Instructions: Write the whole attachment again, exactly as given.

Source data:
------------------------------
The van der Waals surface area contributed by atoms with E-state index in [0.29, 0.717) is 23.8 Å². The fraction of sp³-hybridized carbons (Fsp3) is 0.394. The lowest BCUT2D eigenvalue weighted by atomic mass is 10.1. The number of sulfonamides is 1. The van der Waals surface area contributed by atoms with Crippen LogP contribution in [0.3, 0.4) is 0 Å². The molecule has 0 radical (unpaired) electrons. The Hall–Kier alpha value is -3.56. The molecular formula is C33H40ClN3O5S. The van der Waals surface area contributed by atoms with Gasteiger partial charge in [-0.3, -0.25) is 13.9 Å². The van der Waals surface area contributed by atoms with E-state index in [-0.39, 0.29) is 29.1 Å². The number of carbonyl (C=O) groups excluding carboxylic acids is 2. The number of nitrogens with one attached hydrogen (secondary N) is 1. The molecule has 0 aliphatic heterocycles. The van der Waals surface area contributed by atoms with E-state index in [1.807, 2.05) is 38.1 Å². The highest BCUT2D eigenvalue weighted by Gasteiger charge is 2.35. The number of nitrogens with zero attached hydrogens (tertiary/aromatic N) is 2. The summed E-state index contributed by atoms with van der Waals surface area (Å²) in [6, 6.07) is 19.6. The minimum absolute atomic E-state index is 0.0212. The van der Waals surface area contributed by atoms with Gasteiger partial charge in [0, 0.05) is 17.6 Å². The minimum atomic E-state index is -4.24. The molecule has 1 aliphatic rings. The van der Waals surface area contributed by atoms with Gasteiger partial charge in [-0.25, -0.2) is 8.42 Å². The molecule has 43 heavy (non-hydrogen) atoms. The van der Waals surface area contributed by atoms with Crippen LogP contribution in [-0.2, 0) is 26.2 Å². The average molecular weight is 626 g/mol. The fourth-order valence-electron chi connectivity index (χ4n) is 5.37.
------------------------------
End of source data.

The van der Waals surface area contributed by atoms with E-state index in [0.29, 0.717) is 23.8 Å². The fraction of sp³-hybridized carbons (Fsp3) is 0.394. The lowest BCUT2D eigenvalue weighted by atomic mass is 10.1. The number of sulfonamides is 1. The van der Waals surface area contributed by atoms with Crippen LogP contribution in [0.3, 0.4) is 0 Å². The molecule has 0 radical (unpaired) electrons. The Hall–Kier alpha value is -3.56. The molecular formula is C33H40ClN3O5S. The van der Waals surface area contributed by atoms with Gasteiger partial charge in [-0.3, -0.25) is 13.9 Å². The van der Waals surface area contributed by atoms with E-state index in [-0.39, 0.29) is 29.1 Å². The number of carbonyl (C=O) groups excluding carboxylic acids is 2. The number of nitrogens with one attached hydrogen (secondary N) is 1. The molecule has 0 aliphatic heterocycles. The van der Waals surface area contributed by atoms with E-state index in [1.807, 2.05) is 38.1 Å². The highest BCUT2D eigenvalue weighted by Gasteiger charge is 2.35. The number of nitrogens with zero attached hydrogens (tertiary/aromatic N) is 2. The summed E-state index contributed by atoms with van der Waals surface area (Å²) in [6, 6.07) is 19.6. The minimum absolute atomic E-state index is 0.0212. The van der Waals surface area contributed by atoms with Gasteiger partial charge in [0, 0.05) is 17.6 Å². The minimum atomic E-state index is -4.24. The molecule has 1 aliphatic rings. The van der Waals surface area contributed by atoms with Gasteiger partial charge in [-0.25, -0.2) is 8.42 Å². The molecule has 43 heavy (non-hydrogen) atoms. The van der Waals surface area contributed by atoms with Crippen LogP contribution in [-0.2, 0) is 26.2 Å². The average molecular weight is 626 g/mol. The fourth-order valence-electron chi connectivity index (χ4n) is 5.37.